Thalassemia is a genetic (inherited) conditions affecting the blood. There are different types of thalassemia.

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Beta Thalassemia

 [Wolverhampton University]


Thalassemia is a genetic (inherited) conditions affecting the blood. There are different types of thalassemia. Depending what you have, thalassemia can cause disease at all, or it could be a serious life condition requiring treatment.

What causes thalassemia?

The cause is genetic changes, including the genes that indicate the body as an important chemical called hemoglobin. Hemoglobin is a chemical which carries oxygen in the blood - is the one who gives blood its red color. Hemoglobin is in the cells, called "red blood cells, which are an integral part of blood. (Nassar, Rechdan, 2006) Hemoglobin is made from various parts. The main part is called "Alpha chains and beta chains, which are put together to make a molecule of hemoglobin. In thalassemia, a part of hemoglobin is damaged - usually either the alpha chain or beta-chain. This means that some of the hemoglobin is not working properly. As a result, not enough normal hemoglobin and red blood cells break down easily. This makes a person "anemic" (not in hemoglobin), with different symptoms. Meanwhile, the body trys to make more hemoglobin and red blood cells. Thus, the blood is in the 'surplus' mode, which can lead to symptoms and complications. (Nassar, Rechdan, 2006)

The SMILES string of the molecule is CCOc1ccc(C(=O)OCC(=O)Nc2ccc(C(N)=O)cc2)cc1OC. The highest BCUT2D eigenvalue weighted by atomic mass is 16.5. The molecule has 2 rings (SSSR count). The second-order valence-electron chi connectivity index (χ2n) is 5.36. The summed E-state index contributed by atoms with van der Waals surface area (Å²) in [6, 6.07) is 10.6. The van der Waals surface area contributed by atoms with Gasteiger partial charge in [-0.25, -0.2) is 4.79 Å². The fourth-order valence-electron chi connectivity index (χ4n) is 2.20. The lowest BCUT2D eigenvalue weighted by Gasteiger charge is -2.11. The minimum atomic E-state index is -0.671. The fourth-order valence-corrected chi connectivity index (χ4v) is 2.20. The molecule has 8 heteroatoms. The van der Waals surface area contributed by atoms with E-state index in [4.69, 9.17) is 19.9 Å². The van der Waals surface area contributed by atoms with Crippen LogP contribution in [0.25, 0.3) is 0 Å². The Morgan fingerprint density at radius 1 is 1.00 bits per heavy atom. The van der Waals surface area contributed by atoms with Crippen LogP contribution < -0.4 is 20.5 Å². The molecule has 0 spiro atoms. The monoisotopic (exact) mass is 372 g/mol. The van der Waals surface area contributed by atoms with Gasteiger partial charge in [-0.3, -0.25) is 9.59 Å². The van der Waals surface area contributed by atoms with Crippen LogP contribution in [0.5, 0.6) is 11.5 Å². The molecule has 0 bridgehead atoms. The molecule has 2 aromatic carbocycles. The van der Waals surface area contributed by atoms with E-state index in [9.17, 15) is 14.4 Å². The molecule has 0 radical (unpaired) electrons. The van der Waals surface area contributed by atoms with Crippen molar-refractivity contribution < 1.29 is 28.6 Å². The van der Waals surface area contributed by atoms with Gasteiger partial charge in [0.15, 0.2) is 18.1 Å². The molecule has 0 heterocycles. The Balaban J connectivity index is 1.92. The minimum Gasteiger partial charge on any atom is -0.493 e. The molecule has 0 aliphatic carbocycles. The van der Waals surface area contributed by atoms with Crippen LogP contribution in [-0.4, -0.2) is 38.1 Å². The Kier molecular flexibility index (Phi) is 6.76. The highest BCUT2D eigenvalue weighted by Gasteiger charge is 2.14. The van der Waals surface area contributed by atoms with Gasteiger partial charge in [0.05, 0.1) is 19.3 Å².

Depending on the type of thalassemia, the number of abnormal hemoglobin is different. This can be a big part of the body of hemoglobin, and only a small percentage. This is basically what determines how serious to have thalassemia. There are also other individual factors. Thus, two people with the same type of thalassemia may have different severity of the disease from one state. (Nassar, Rechdan, 2006)

Beta-thalassemia major

Anyone with beta-thalassemia major, two genes of beta-thalassemia. Most of their hemoglobin is abnormal and does not work. This leads to severe anemia, beginning around age 4-6 months. Until the child is not affected. This is because until the age of 3-6 months, the child makes a different type of hemoglobin called fetal hemoglobin, which are not affected by the gene of thalassemia. In beta-thalassemia major, you need regular blood transfusions, as well as another treatment to prevent complications. (Nassar, Rechdan, 2006)

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Beta-thalassemia intermedia

As the name implies, this type is less severe than the beta-thalassemia major. Do you have a two-gene beta thalassemia, but can do some of hemoglobin, which works quite well. This may be because your particular combination of genes of thalassemia is (because of) less serious, or because some other protective factors. Although less severe than thalassemia major, thalassemia intermedia is a need to regularly monitor the life and often requires a specific treatment to prevent complications. (Aessopos, Meletis, 2007)

Sickle cell / beta-thalassemia

This can happen if one parent has the gene of beta-thalassemia, ...

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